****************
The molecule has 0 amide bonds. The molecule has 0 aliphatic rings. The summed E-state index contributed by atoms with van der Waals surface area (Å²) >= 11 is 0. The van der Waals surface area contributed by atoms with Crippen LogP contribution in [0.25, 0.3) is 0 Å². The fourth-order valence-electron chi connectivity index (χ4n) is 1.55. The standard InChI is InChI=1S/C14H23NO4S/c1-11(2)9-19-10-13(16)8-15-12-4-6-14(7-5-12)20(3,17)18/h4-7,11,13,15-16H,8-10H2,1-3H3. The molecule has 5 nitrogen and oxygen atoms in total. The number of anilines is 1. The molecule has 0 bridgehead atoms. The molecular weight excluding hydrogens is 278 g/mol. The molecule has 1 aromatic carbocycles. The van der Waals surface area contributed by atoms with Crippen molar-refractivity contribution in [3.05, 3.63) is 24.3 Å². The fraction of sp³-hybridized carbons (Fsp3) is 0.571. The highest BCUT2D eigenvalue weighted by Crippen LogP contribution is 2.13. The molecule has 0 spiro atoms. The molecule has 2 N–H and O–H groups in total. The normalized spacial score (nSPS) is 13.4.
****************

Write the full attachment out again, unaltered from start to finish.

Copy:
The molecule has 0 amide bonds. The molecule has 0 aliphatic rings. The summed E-state index contributed by atoms with van der Waals surface area (Å²) >= 11 is 0. The van der Waals surface area contributed by atoms with Crippen LogP contribution in [0.25, 0.3) is 0 Å². The fourth-order valence-electron chi connectivity index (χ4n) is 1.55. The standard InChI is InChI=1S/C14H23NO4S/c1-11(2)9-19-10-13(16)8-15-12-4-6-14(7-5-12)20(3,17)18/h4-7,11,13,15-16H,8-10H2,1-3H3. The molecule has 5 nitrogen and oxygen atoms in total. The number of anilines is 1. The molecule has 0 bridgehead atoms. The molecular weight excluding hydrogens is 278 g/mol. The molecule has 1 aromatic carbocycles. The van der Waals surface area contributed by atoms with Crippen molar-refractivity contribution in [3.05, 3.63) is 24.3 Å². The fraction of sp³-hybridized carbons (Fsp3) is 0.571. The highest BCUT2D eigenvalue weighted by Crippen LogP contribution is 2.13. The molecule has 0 spiro atoms. The molecule has 2 N–H and O–H groups in total. The normalized spacial score (nSPS) is 13.4.